Energy Performance Certificates - New Rules - and Concern over Lack of Assessors
The government’s Home Information Pack scheme was launched at the end of 2007, a major part of which was the introduction of Energy Performance Certificates (‘EPCs’) - a vital part of the government’s attempt to reach target reductions on CO2 emissions. Recent research suggests that commercial properties and public buildings create nearly a quarter of Britain’s total carbon emissions.
Since 6 April 2008, EPCs have been required on the construction, sale or rental of commercial buildings with a floor space of over 10,000m2. However, from 1 July these provisions were extended to buildings with a floor area of over 2,500m2 and as of October, they will become compulsory on the sale or rental of all commercial buildings.
Tenancies in place before the deadline are currently exempt. However, once these properties are put up for sale or letting, an EPC will be required.
There are a few exemptions from the regulations which include:
. Small non-residential buildings with a floor area of less than 50m2
. Buildings used primarily or solely as places of worship
. Temporary buildings with a planned time of use of two years or less
. Industrial sites, workshops and non-residential agricultural buildings with a low energy demand
Who is responsible?
Where a building is being sold, it is the seller, and if rented, the prospective landlord who are responsible for obtaining a certificate. However, commercial tenants will still be affected, as every person with an interest in a building, or in occupation of it, must allow energy assessors access for the purposes of inspection. This is to ensure that commercial landlords have a right of access for the purpose of obtaining an EPC even where a lease does not contain sufficient entry rights. Consequently, commercial tenants may have to suffer the inconvenience of an energy assessor on the premises.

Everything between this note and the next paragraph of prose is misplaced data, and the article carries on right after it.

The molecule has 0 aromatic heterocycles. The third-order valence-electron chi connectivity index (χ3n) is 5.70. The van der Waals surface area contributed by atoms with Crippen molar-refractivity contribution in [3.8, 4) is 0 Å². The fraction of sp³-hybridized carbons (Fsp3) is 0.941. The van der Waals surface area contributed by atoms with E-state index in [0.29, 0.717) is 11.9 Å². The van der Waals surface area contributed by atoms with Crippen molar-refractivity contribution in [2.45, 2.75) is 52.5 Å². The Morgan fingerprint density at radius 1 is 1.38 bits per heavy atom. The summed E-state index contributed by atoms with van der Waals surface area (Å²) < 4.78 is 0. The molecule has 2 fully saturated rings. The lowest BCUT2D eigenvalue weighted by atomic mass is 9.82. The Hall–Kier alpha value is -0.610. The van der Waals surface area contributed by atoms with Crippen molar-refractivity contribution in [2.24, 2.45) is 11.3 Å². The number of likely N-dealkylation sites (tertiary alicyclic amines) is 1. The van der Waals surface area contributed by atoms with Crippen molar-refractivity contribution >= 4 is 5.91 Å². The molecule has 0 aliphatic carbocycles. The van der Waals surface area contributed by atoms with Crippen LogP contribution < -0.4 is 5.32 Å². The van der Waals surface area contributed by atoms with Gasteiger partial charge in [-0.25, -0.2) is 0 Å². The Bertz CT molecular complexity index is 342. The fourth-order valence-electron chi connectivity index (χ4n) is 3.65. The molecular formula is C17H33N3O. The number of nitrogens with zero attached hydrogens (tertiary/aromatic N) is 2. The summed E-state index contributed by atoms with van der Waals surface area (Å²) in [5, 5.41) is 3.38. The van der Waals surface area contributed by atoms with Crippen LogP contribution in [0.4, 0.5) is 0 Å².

How do they work?
EPCs assess the energy performance of buildings and certificates grade the energy efficiency of a building on a scale of A to G, calculated based on the asset rating of the structure of the building.
An EPC is valid for 10 years and comes with recommendations on how the energy efficiency of the building could be improved and a rating that could be achieved if all the recommendations were implemented. However, the recommendations are not requirements, consequently a landlord or seller can choose whether to carry them out or not.
EPCs must be available to prospective buyers or tenants before they enter into a contract for sale or a lease and by the time of issue of marketing materials.
Only an approved commercial energy assessor is able to issue commercial EPCs. The Royal Institution of Chartered Surveyors has expressed concern over the lack of assessors for the market and their ability to meet demand - many commercial property owners are likely, therefore, to experience inflated prices and a delay in obtaining certificates.
There is also huge uncertainty over the cost of compliance. Policy costs vary according to the size and type of building - and the provider. According to some sources, estimates for complex commercial buildings vary from £1,800 to a staggering £10,000.
It is the property owner or landlord who will bear the cost of compliance; however it seems likely that commercial landlords will ultimately seek to recover the cost of assessments from their tenants.
Multi-let properties pose particular problems. The definition of “building” in the regulations includes “a reference to a part of a building which has been used separately”. This definition is so broad that when one tenant seeks to assign or sublet its interest in a multi-let property this might trigger the requirement for an EPC for the whole building. Tenants with no interest in the assignment will not welcome calls for them to contribute to the cost of obtaining an EPC. Careful consideration needs to be taken when drafting a lease to cover this eventuality adequately.
Glovers has already seen attempts by some commercial landlords to extend alienation rights to cover Energy Performance Certificates. Commercial tenants should ensure that they understand their position with regard to Energy Performance Certificates and the consequences this may have upon an assignment.
It remains to be seen how Energy Performance Certificates will affect multi-let properties in practice and who will ultimately bear the cost of a smaller carbon footprint.
Please note that this information is provided for general knowledge only and therefore specific advice should be sought for individual cases.
For further information please contact:
In NRAM Plc v Evans and another, the High Court held that ... >
On 27 March 2015, the government published the Insolvency ... >
Tenancy Deposit Schemes (TDSs) were created under the Housing ... >
A recent report by global real estate services provider ... >
According to the latest research by the British Retail ... >
On Monday 18 May 2015, a team of Glovers walkers comprising ... >
The Employment Appeal Tribunal (“the EAT”) ... >
A reminder that from 6 April 2015:- 1. The maximum ... >
In November 2014 the National Planning Practice Guidance ... >